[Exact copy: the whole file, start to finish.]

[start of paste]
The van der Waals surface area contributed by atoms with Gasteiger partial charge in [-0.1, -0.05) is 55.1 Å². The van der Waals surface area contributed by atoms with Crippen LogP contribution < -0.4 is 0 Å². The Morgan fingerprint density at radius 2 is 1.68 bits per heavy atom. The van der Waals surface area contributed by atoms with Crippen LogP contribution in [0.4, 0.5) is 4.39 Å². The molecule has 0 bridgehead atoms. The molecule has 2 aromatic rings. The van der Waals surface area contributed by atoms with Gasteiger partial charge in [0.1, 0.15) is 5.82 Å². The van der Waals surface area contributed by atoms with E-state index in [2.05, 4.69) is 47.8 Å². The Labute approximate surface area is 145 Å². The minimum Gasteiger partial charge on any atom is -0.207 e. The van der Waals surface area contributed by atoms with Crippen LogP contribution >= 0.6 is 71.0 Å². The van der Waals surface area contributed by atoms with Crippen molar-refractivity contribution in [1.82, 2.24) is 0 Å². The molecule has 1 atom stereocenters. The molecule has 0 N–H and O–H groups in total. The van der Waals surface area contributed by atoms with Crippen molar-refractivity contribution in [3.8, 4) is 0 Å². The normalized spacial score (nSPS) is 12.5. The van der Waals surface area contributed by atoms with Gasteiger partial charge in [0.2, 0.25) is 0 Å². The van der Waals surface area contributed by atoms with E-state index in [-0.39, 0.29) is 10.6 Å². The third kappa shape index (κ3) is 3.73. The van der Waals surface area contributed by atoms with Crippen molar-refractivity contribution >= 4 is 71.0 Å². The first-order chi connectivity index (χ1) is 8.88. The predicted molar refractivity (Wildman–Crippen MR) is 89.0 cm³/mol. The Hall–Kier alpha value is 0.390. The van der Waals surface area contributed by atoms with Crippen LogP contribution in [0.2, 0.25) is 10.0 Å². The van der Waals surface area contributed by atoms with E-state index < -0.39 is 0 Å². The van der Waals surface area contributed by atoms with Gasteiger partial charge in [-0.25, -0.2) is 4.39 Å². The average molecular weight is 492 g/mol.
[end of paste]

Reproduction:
The van der Waals surface area contributed by atoms with Gasteiger partial charge in [-0.1, -0.05) is 55.1 Å². The van der Waals surface area contributed by atoms with Crippen LogP contribution < -0.4 is 0 Å². The Morgan fingerprint density at radius 2 is 1.68 bits per heavy atom. The van der Waals surface area contributed by atoms with Crippen LogP contribution in [0.4, 0.5) is 4.39 Å². The molecule has 0 bridgehead atoms. The molecule has 2 aromatic rings. The van der Waals surface area contributed by atoms with Gasteiger partial charge in [0.1, 0.15) is 5.82 Å². The van der Waals surface area contributed by atoms with E-state index in [2.05, 4.69) is 47.8 Å². The Labute approximate surface area is 145 Å². The minimum Gasteiger partial charge on any atom is -0.207 e. The van der Waals surface area contributed by atoms with Crippen LogP contribution >= 0.6 is 71.0 Å². The van der Waals surface area contributed by atoms with Crippen molar-refractivity contribution in [1.82, 2.24) is 0 Å². The molecule has 1 atom stereocenters. The molecule has 0 N–H and O–H groups in total. The van der Waals surface area contributed by atoms with Crippen molar-refractivity contribution in [3.8, 4) is 0 Å². The normalized spacial score (nSPS) is 12.5. The van der Waals surface area contributed by atoms with Gasteiger partial charge in [0.2, 0.25) is 0 Å². The van der Waals surface area contributed by atoms with E-state index in [-0.39, 0.29) is 10.6 Å². The third kappa shape index (κ3) is 3.73. The van der Waals surface area contributed by atoms with Crippen molar-refractivity contribution >= 4 is 71.0 Å². The first-order chi connectivity index (χ1) is 8.88. The predicted molar refractivity (Wildman–Crippen MR) is 89.0 cm³/mol. The Hall–Kier alpha value is 0.390. The van der Waals surface area contributed by atoms with Crippen LogP contribution in [0.2, 0.25) is 10.0 Å². The van der Waals surface area contributed by atoms with E-state index < -0.39 is 0 Å². The van der Waals surface area contributed by atoms with Gasteiger partial charge in [-0.25, -0.2) is 4.39 Å². The average molecular weight is 492 g/mol.